While nonlawyers such as electronics technicians and computer scientists, forensic specialists, database administrators, project managers, linguists and information scientists, may provide assistance and support during discovery, Discovery Counsel still remains legally responsible and accountable the client and the Court for their conduct during the litigation, and for ensuring ensuring that they perform their assigned tasks competently, diligently, and otherwise in conformance with the ethical obligations of the attorneys conducting the litigation.
Discovery Counsel must supervise and maintain overall responsibility for the work of the experts they select, whether third-party vendors or contractors, and employees of the client if they are involved in the discovery process.
Discovery Counsel is also ethically obligated to remain continuously engaged in the work of the non-lawyers performing services during the discovery process to the extent of educating all of them about the legal issues in the case, the factual matters impacting discovery, including witnesses and key evidentiary issues, the obligations around discovery imposed by the law or by the court, and of any relevant risks associated with their discovery tasks.
Even experienced non-lawyer professionals must be competently supervised during discovery. They must not be permitted to become de facto supervisors themselves. Discovery Counsel must remain sufficiently involved in their activities to provide meaningful oversight and supervision.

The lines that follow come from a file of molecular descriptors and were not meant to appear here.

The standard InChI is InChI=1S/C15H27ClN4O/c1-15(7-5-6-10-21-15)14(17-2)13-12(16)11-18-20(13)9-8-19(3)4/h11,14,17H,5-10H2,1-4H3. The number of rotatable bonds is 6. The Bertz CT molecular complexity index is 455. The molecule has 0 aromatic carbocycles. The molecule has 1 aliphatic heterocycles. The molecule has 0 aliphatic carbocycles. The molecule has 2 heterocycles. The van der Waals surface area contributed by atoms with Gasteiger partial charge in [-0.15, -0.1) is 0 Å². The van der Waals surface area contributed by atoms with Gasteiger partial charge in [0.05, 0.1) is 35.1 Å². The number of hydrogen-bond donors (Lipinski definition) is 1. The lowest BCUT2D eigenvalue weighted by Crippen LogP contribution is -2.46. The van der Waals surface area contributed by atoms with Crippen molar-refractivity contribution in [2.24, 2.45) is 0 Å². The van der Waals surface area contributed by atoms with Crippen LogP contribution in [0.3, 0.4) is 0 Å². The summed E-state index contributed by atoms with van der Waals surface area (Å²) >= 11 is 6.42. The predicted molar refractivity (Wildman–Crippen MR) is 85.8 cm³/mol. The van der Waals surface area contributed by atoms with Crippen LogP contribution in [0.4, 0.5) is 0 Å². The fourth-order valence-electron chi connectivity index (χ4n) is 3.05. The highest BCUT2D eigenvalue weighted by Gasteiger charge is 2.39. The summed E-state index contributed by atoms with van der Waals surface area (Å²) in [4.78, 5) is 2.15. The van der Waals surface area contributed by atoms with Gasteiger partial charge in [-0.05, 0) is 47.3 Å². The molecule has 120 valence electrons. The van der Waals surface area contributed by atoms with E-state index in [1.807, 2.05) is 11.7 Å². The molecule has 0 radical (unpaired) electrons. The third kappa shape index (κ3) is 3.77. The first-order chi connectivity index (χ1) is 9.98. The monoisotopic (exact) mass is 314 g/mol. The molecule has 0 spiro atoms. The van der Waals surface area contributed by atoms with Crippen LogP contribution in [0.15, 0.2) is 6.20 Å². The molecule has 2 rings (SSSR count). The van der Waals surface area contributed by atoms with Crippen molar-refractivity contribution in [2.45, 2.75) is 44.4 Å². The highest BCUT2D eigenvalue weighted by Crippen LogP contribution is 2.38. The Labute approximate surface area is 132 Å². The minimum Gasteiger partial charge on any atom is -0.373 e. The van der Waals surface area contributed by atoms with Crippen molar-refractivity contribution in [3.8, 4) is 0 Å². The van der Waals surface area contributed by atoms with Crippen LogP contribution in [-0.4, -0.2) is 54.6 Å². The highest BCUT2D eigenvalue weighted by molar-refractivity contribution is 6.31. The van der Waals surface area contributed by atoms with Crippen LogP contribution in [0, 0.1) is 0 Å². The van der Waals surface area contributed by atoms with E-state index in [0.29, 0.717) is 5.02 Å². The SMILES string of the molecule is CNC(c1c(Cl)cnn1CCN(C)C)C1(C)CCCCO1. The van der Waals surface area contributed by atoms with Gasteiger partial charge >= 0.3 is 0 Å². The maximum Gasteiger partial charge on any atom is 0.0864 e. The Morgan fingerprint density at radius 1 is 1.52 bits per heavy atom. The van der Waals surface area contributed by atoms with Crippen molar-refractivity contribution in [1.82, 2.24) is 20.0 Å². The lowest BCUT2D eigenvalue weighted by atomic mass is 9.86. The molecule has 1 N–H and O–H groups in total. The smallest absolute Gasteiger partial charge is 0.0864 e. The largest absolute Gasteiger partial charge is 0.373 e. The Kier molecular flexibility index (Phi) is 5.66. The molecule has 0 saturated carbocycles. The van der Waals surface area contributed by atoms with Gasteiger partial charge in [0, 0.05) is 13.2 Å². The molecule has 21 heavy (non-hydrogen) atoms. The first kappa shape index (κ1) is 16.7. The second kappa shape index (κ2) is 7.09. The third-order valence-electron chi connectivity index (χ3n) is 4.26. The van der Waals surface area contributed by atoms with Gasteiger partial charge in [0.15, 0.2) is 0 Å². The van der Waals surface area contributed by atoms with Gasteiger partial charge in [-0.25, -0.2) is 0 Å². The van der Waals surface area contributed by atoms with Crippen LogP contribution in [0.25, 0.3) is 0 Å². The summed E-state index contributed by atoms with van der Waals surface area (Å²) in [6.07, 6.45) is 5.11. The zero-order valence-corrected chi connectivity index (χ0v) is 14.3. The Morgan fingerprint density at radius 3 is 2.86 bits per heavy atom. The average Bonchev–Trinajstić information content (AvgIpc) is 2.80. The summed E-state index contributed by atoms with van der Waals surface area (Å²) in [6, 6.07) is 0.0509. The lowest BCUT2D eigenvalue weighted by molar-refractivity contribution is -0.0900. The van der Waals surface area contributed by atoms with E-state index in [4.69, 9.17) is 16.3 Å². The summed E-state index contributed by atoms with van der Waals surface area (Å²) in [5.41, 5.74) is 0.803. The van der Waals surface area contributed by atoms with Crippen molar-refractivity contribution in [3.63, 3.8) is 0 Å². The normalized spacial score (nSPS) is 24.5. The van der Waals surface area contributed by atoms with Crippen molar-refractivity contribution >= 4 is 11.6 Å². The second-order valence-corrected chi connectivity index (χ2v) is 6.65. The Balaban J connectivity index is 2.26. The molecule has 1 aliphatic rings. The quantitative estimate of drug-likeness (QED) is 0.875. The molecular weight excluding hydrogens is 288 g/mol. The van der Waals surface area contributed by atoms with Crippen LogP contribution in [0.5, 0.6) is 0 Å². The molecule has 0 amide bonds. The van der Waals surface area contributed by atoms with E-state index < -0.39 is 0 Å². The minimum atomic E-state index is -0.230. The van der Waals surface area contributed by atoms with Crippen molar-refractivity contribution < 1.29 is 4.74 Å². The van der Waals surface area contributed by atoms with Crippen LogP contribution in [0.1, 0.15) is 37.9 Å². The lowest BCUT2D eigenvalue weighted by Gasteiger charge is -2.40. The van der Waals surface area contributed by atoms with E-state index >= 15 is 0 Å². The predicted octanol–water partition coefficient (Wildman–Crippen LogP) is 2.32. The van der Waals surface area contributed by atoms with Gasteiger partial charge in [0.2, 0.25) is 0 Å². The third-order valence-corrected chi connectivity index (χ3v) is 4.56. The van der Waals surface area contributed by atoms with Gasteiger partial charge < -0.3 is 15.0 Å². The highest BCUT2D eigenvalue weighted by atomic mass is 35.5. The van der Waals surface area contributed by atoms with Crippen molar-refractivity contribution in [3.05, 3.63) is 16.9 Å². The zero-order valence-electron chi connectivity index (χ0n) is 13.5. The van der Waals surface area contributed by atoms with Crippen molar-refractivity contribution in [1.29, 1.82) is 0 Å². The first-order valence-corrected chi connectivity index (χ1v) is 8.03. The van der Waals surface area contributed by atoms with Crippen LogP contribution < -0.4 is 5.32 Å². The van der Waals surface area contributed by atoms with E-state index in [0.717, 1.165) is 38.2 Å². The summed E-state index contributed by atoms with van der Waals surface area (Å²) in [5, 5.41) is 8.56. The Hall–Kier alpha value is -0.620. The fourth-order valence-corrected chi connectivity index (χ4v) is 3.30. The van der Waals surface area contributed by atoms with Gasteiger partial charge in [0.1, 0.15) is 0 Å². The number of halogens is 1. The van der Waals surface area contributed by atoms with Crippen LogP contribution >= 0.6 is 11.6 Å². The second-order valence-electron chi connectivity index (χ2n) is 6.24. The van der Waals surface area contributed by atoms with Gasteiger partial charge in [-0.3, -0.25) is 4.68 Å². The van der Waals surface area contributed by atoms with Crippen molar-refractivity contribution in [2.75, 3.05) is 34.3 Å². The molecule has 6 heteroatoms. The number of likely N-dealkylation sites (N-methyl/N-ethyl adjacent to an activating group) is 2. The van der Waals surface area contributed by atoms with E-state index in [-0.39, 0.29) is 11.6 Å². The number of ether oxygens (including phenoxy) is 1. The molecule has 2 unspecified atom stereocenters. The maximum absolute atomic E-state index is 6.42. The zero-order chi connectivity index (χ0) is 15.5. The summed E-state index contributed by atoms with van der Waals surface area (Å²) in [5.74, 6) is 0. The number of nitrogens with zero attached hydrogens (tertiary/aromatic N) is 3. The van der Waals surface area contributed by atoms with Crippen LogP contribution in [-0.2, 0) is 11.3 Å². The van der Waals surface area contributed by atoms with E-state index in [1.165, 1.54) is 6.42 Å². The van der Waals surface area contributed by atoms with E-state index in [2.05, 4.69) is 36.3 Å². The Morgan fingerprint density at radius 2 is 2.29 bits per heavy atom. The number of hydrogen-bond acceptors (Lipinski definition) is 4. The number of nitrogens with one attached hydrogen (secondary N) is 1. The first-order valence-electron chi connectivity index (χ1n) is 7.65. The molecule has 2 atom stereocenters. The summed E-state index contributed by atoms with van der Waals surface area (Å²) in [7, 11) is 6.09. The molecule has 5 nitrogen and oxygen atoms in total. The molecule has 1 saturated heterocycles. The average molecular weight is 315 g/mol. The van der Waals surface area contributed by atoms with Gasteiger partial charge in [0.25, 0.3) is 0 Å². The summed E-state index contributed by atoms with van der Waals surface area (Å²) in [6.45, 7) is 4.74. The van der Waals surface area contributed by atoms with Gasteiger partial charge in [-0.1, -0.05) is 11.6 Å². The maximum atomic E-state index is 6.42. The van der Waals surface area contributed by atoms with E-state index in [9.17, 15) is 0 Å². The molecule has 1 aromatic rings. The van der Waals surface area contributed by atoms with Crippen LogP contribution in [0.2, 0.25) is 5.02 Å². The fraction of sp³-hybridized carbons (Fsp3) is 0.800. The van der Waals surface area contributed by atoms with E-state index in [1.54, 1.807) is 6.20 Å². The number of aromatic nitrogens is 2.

What can you expect from Discovery Counsel?
Among the many activities Discovery Counsel will perform during the course of their engagement, the most common are
- drafting litigation hold notices
- scoping and documenting data preservation activities
- coordinating and overseeing data forensics
- arranging pretrial conferences and negotiations
- attending pretrial conferences and negotiations
- drafting document requests and objections
- developing search schema and validation metrics
- identifying and/or creating “seed” documents
- organizing and monitoring team training, supervision and quality control assessments
- selecting and implementing technology assisted review (TAR) and predictive coding systems
- supervising and actively participating in discovery motion practice